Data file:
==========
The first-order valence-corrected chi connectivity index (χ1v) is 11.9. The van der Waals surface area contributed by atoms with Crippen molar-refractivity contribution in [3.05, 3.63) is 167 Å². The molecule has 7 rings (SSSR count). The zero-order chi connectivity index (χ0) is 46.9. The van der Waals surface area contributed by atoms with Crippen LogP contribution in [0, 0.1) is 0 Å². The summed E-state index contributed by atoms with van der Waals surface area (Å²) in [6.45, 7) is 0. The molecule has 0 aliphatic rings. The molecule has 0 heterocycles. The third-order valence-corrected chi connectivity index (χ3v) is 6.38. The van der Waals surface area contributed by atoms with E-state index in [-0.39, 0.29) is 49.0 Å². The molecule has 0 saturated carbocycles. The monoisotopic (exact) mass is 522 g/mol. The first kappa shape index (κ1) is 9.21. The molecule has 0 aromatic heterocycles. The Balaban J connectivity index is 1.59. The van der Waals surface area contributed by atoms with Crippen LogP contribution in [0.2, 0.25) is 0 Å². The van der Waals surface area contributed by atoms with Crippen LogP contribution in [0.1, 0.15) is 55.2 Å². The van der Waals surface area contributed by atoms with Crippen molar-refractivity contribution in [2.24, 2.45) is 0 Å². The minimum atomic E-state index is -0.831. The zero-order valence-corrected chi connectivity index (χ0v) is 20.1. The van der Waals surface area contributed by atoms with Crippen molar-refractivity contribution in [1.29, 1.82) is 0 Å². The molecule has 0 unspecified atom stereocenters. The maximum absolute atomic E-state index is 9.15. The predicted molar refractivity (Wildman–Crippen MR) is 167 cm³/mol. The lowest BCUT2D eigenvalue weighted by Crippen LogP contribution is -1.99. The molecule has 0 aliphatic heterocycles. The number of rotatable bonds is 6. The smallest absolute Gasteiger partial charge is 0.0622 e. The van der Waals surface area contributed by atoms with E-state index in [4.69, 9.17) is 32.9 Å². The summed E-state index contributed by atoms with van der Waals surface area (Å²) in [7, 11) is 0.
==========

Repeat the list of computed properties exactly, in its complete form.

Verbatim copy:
The first-order valence-corrected chi connectivity index (χ1v) is 11.9. The van der Waals surface area contributed by atoms with Crippen molar-refractivity contribution in [3.05, 3.63) is 167 Å². The molecule has 7 rings (SSSR count). The zero-order chi connectivity index (χ0) is 46.9. The van der Waals surface area contributed by atoms with Crippen LogP contribution in [0, 0.1) is 0 Å². The summed E-state index contributed by atoms with van der Waals surface area (Å²) in [6.45, 7) is 0. The molecule has 0 aliphatic rings. The molecule has 0 heterocycles. The third-order valence-corrected chi connectivity index (χ3v) is 6.38. The van der Waals surface area contributed by atoms with E-state index in [-0.39, 0.29) is 49.0 Å². The molecule has 0 saturated carbocycles. The monoisotopic (exact) mass is 522 g/mol. The first kappa shape index (κ1) is 9.21. The molecule has 0 aromatic heterocycles. The Balaban J connectivity index is 1.59. The van der Waals surface area contributed by atoms with Crippen LogP contribution in [0.2, 0.25) is 0 Å². The van der Waals surface area contributed by atoms with Crippen LogP contribution in [0.1, 0.15) is 55.2 Å². The van der Waals surface area contributed by atoms with Crippen molar-refractivity contribution in [2.24, 2.45) is 0 Å². The minimum atomic E-state index is -0.831. The zero-order valence-corrected chi connectivity index (χ0v) is 20.1. The van der Waals surface area contributed by atoms with Crippen molar-refractivity contribution in [1.29, 1.82) is 0 Å². The molecule has 0 unspecified atom stereocenters. The maximum absolute atomic E-state index is 9.15. The predicted molar refractivity (Wildman–Crippen MR) is 167 cm³/mol. The lowest BCUT2D eigenvalue weighted by Crippen LogP contribution is -1.99. The molecule has 0 aliphatic heterocycles. The number of rotatable bonds is 6. The smallest absolute Gasteiger partial charge is 0.0622 e. The van der Waals surface area contributed by atoms with E-state index in [4.69, 9.17) is 32.9 Å². The summed E-state index contributed by atoms with van der Waals surface area (Å²) in [7, 11) is 0.